Some, however, reject this characterization of Darwin’s reasoning (Richards 1997; Gildenhuys 2004).Sometimes analogical reasoning is the only available form of justification for a hypothesis.Related topics include metaphor, models in science, and precedent and analogy in legal reasoning. They have been employed, in a wide variety of settings and with considerable success, to generate insight and to formulate possible solutions to problems.
Analogical reasoning may have similar significance for cosmological phenomena that are inaccessible due to limits on observation (Dardashti et al. Indeed, the two functions are blended in what we might call the completely analogous to the acoustical situation, with atoms (and/or molecules) serving as oscillators originating or absorbing the vibrations in the manner of resonant tuning forks.
(Maier 1981: 51) Guided by this analogy, physicists looked for groups of spectral lines that exhibited frequency patterns characteristic of a harmonic oscillator.
is a way of showing how two apparently unlike things are actually similar.
One of the most famous modern analogies was spoken by Forrest Gump: “Life is like a box of chocolates.
The method of the nonobservable behaviour of the ancient inhabitants of an archaeological site (or ancient culture) based on the similarity of their artifacts to those used by living peoples.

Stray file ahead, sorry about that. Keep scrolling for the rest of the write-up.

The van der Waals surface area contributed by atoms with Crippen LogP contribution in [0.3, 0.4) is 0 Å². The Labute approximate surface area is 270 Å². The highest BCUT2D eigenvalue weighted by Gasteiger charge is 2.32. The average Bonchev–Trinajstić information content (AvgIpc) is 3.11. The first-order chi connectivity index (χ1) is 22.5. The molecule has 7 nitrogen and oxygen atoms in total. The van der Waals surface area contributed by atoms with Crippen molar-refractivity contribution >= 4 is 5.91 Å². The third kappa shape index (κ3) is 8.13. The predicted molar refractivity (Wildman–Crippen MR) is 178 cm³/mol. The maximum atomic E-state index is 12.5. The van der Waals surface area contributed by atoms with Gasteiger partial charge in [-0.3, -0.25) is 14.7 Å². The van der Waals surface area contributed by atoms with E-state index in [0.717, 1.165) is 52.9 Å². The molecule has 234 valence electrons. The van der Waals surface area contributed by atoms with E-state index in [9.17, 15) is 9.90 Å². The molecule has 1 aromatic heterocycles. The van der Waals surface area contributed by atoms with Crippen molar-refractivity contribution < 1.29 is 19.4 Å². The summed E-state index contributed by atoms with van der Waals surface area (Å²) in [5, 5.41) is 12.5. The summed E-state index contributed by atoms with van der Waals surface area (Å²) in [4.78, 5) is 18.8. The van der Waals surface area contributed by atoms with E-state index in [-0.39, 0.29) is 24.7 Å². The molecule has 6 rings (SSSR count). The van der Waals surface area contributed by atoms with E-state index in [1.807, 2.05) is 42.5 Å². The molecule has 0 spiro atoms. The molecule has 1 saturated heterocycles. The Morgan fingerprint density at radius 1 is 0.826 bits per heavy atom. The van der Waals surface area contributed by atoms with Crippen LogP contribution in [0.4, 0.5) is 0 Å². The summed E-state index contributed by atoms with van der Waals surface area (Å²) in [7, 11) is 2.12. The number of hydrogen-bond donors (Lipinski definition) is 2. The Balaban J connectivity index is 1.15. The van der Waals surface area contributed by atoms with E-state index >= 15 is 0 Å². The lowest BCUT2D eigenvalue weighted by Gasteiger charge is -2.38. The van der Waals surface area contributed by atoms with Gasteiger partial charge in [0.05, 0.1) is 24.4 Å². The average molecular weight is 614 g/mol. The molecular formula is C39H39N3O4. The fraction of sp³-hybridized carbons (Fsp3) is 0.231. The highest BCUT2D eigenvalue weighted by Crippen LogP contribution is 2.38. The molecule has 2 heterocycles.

(Hunter and Whitten 1976: 147) ), Shelley (1999, 2003) describes how ethnographic analogy was used to determine the probable significance of odd markings on the necks of Moche clay pots found in the Peruvian Andes.At the other extreme, an analogical argument may provide very weak support for its conclusion, establishing no more than minimal plausibility.Consider () Thomas Reid’s (1785) argument for the existence of life on other planets (Stebbing 1933; Mill 1843/1930; Robinson 1930; Copi 1961).For instance ( Why may I not invent the hypothesis of Natural Selection (which from the analogy of domestic productions, and from what we know of the struggle of existence and of the variability of organic beings, is, in some very slight degree, in itself probable) and try whether this hypothesis of Natural Selection does not explain (as I think it does) a large number of facts….( Here it appears, by Darwin’s own admission, that his analogy is employed to show that the hypothesis is probable to some “slight degree” and thus merits further investigation.Reid notes a number of similarities between Earth and the other planets in our solar system: all orbit and are illuminated by the sun; several have moons; all revolve on an axis.In consequence, he concludes, it is “not unreasonable to think, that those planets may, like our earth, be the habitation of various orders of living creatures” (1785: 24). Often the point of an analogical argument is just to persuade people to take an idea seriously.By comparing something difficult to something ordinary and familiar, you can help your reader understand.It is an One of the keys to a paper like this is creativity and insight. The intended degree of support for the conclusion can vary considerably.At one extreme, these arguments can be strongly predictive.